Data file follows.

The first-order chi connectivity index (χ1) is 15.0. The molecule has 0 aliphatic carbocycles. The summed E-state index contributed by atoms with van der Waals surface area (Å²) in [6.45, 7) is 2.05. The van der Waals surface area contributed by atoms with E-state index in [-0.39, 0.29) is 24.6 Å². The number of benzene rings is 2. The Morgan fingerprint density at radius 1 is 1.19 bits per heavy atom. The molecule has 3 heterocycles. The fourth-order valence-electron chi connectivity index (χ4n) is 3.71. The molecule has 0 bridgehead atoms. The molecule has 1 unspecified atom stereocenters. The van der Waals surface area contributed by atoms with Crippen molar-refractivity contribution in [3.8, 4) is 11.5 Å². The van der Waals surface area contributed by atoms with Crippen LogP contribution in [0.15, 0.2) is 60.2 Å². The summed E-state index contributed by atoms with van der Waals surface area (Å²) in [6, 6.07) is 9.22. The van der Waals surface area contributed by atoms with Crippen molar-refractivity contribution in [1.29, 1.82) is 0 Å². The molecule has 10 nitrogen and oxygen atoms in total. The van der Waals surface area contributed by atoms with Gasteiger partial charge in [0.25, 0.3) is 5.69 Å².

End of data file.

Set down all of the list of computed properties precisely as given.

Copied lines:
The first-order chi connectivity index (χ1) is 15.0. The molecule has 0 aliphatic carbocycles. The summed E-state index contributed by atoms with van der Waals surface area (Å²) in [6.45, 7) is 2.05. The van der Waals surface area contributed by atoms with E-state index in [-0.39, 0.29) is 24.6 Å². The number of benzene rings is 2. The Morgan fingerprint density at radius 1 is 1.19 bits per heavy atom. The molecule has 3 heterocycles. The fourth-order valence-electron chi connectivity index (χ4n) is 3.71. The molecule has 0 bridgehead atoms. The molecule has 1 unspecified atom stereocenters. The van der Waals surface area contributed by atoms with Crippen molar-refractivity contribution in [3.8, 4) is 11.5 Å². The van der Waals surface area contributed by atoms with Crippen LogP contribution in [0.15, 0.2) is 60.2 Å². The summed E-state index contributed by atoms with van der Waals surface area (Å²) in [6, 6.07) is 9.22. The van der Waals surface area contributed by atoms with Crippen molar-refractivity contribution in [1.29, 1.82) is 0 Å². The molecule has 10 nitrogen and oxygen atoms in total. The van der Waals surface area contributed by atoms with Gasteiger partial charge in [0.25, 0.3) is 5.69 Å².